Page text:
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April 21, 2023

Tastemake Like a Mother

Helen Johannessen ~ Mama, Wifey + Partner in Helen's Wines, Jon & Vinny's, Cookbook Market

Tastemake Like a Mother

Meet Helen Johannesen, the LA-based tastemaker notorious for keeping our glasses full of organically-farmed wines that embody the mantra of “nothing added, nothing taken away.” Partner of Helen’s Wines—a wine shop within Jon & Vinny’s restaurant (where she is also a partner)—and host of wine classes, a curated wine club, and the podcast Wine Face, Helen’s driving mission is to celebrate small production vineyards and winemakers with integrity. We’ll drink to that. 

Say you’re writing a tweet: For our community, can you share a little bit about yourself and the work you do?

Hello! I am Helen Johannesen: mama, wifey & business lady in Los Angeles. I am a partner in Helen's Wines, Jon & Vinny's, and Cookbook Market (and host of Wine Face). I am a native New Yorker who has lived In Los Angeles for fifteen years, I'm obsessed with food, enamored by wine, steeped in restaurants; I have an amazing partner that I live with named Alex and a son named Skyy who is almost two.

What daily ritual nourishes you, roots you, and keeps you grounded so that you can care for others?

I think there are small things that bring myself and my family joy that everyone does— it's those rituals of everyday connected life. We eat together, we laugh together, we draw & garden. I try & floss my teeth twice a day & take care of my skin. I love having my one cappuccino a day with Alex in the morning and cooking food for him & Skyy. Breathing fresh air or walking some steps, even if its around the block...this morning Skyy woke up kind of funky and so we did a reset by walking out one back door and in the other back door and on the way we saw a super dope rainbow!!! That kind of beauty is really grounding. Listening to the birds because its spring is another fave.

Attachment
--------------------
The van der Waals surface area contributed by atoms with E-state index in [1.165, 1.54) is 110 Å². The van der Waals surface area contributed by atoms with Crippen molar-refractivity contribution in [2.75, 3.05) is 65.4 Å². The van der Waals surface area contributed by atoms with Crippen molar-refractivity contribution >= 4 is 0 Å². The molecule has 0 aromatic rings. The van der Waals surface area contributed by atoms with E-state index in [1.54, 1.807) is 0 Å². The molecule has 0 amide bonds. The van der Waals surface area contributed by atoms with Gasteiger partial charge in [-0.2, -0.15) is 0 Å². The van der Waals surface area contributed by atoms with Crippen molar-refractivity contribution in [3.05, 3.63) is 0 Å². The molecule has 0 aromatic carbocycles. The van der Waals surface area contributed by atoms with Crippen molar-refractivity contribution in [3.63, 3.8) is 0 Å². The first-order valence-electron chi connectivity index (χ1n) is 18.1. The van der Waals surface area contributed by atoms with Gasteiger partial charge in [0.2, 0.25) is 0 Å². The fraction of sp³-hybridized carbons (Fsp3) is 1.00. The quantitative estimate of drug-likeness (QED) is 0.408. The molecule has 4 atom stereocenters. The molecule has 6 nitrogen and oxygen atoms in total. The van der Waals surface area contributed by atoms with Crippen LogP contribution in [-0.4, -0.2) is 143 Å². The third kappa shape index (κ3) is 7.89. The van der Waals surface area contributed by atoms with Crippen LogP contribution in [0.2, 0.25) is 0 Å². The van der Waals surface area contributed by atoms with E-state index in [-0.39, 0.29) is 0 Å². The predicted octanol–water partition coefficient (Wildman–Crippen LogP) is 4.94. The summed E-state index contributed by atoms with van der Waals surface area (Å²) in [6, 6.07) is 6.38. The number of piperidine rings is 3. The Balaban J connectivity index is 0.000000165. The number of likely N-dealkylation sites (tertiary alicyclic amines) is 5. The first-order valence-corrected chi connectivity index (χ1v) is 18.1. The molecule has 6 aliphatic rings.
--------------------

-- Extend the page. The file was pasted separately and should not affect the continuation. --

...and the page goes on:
What is one thing you do consistently to safeguard the planet for future generations? 

We compost pretty aggressively in our home. We have two really good batches going right now that we then cycle into our vegetable garden beds. We try to plant as many things that will stay and thrive in our yard. Farmer's markets for produce are our go-to and honestly, as many small stores in our neighborhood, we can also support the better. I think it's overwhelming to take on too many monumental tasks but really try to incorporate a shift in daily life. We haven't used paper towels in our house for five years. We avoid too many online shipments with packaging, try not to get stuff we don't want, and always make quality over quantity purchases. We think about personal waste and the use of products… sounds small but we dilute our dish soap (lol, it's so strong). 

As a partner in restaurants and wine shops, this question is always front of mind. Above all else, we really do try and support farmers from the produce to the wine. A cornerstone of Helen's is highlighting small producers who really are in touch with the land. Beyond buzz words like organic and natural the true beauty of a wine is how well the grapes were grown and then how well the wine was made. A lot of times this also has to do with a sheer expression of nature through the art of fermentation. A lot of the winemakers we work with in California for example practice dry farming and we have other winemakers in Europe who have found compost is an essential part of their growing process. Winemakers have also taken to reusing the pressed skins of grapes to make a second use beverage out of them called Piquette. Wine is elemental, it should not be a factory-like product and of course, everyone should always recycle their bottles! A lot will shift and change in the coming decades but I think that people are really tuning in on how to make amazing wine sustainably as the planet changes.

What does sustainable living mean to you?

It means being a part of a community and contributing to the ecosystem of how a system works in a regenerative, positive, and impactful way. It's a resource to life. The idea of co-existence is essential to sustainability, it's less about the individual and completely about a society moving like a school of fish towards common goals. This is overwhelming but essential.

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